— Entertainment Weekly (@EW) March 18, 2018
Who among us wouldn’t want the ineffably mellow, witty, and wise Bill Murray to crash their party, wedding, or White House press briefing room? Maybe you’re one of the few who could resist his comic charms. But could you throw him out if he brought along a cellist and read Lawrence Ferlinghetti’s poem “Dog”? Not I.
Murray appeared at SXSW on Monday and read the poem as part of the promotional campaign for Wes Anderson’s new stop-motion animation film Isle of Dogs. And it can seem when we look back at Murray’s many public appearances over the last few years, that the one thing he’s done more than crash other people's parties and star in Wes Anderson films has been read poetry in public.
Murray, as Ayun Halliday pointed out in a previous post, is a “documented poetry nut,” who once wrote poetry himself as a much younger man. He’s been “wise enough,” writes Gavin Edwards at Rolling Stone “not to share it with the world.” Perhaps we’re missing out.
But we do have many, many clips of Murray reading his favorites from other poets he admires, like Ferlinghetti, and like Wallace Stevens, whose “The Planet on The Table” and “A Rabbit as King of the Ghosts,” he reads above at New York’s Poets House, an institution he has wholeheartedly supported.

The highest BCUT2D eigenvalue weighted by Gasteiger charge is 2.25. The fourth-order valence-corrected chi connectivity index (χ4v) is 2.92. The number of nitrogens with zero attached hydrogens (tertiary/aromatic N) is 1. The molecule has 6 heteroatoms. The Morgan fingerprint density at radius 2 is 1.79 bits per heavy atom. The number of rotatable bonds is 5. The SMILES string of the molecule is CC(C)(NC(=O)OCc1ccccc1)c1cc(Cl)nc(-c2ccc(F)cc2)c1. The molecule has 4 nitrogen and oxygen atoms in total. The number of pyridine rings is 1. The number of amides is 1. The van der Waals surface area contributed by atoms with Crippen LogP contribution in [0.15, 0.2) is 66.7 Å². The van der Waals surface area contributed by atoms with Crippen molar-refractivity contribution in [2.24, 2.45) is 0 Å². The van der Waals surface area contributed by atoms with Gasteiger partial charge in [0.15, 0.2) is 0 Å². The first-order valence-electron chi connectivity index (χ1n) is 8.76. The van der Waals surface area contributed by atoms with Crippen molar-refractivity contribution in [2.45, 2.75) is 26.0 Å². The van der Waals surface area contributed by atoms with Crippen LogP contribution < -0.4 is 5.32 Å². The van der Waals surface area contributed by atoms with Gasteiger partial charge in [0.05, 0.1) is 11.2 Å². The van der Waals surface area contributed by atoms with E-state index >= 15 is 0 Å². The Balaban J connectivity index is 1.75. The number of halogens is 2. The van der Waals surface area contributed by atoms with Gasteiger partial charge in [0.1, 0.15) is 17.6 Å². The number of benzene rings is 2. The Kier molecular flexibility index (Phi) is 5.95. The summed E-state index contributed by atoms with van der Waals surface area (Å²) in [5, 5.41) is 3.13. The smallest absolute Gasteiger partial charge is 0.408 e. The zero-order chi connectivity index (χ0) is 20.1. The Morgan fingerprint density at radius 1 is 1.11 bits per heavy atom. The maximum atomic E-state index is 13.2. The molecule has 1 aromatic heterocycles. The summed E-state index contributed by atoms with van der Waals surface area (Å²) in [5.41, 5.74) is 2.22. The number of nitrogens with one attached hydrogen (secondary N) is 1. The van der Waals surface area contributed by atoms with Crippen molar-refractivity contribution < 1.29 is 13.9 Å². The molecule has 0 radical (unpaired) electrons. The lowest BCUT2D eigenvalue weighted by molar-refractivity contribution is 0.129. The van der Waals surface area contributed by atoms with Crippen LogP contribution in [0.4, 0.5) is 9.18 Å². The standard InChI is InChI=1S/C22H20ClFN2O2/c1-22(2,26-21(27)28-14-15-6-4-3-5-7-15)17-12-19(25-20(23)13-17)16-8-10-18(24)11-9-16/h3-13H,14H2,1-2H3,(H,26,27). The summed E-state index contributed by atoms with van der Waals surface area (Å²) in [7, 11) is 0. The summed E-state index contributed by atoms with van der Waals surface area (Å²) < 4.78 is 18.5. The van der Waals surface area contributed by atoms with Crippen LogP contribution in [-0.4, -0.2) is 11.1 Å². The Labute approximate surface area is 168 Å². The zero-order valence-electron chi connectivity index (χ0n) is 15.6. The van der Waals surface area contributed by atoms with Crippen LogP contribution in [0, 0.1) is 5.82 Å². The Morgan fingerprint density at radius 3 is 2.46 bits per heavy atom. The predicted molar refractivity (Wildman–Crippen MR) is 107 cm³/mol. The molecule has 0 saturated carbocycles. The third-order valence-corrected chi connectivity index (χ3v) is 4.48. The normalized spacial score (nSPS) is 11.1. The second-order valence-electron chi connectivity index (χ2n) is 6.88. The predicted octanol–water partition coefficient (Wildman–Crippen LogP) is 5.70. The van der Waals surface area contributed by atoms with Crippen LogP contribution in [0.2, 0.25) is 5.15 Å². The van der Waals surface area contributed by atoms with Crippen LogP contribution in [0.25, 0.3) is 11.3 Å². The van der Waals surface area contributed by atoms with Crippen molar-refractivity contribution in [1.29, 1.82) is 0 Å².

Wallace Stevens is a famously difficult poet, but he is also quite funny, in an obliquely droll way, and its no wonder Murray likes his verse. Poets House director Lee Bricoccetti observes that there is “an alignment between comedy and poetry… a precision in the way you handle language.” Some of my own favorite poets—like Frank O’Hara and the “willfully ridiculous” Stevie Smith—are also some of the funniest writers I’ve ever encountered in any form. Murray’s own poetic efforts, were we ever to hear them, may not measure up to the work of his favorites, but he is undoubtedly “a master of linguistic control and pacing.”
We also know that he can turn in finely nuanced dramatic performances when he wants to, and his mastery of the spoken word contributes just as much to moodier poets like Emily Dickinson, whom he reads above in a surprise performance for constructions workers at work on the new Poets House home in 2009. You might agree, however, that he really shines with comic fare, like Billy Collins “Another Reason I Don’t Keep a Gun in the House” and Lorine Niedecker’s majorly condensed “Poet’s Work.”
Any of these readings should grant Murray admission into the most uptight of literary affairs. If anyone still doubts his skill in the craft of reading literature well in public—which, any writer will you, is no easy thing by far—then hear him read Lucille Clifton’s uplifting “What the Mirror Said” (above), or Sarah Manguso’s “What We Miss,” Billy Collins’ “Forgetfulness,” and Cole Porter’s song “Brush Up on Your Shakespeare.” Hear him read from Huckleberry Finn and mumble his way through Bob Dylan’s “Shelter from the Storm,” in character in the film St. Vincent.
Oh, but does the multitalented Bill Murray, "master of linguistic control and pacing," sing show tunes? Does he ever….
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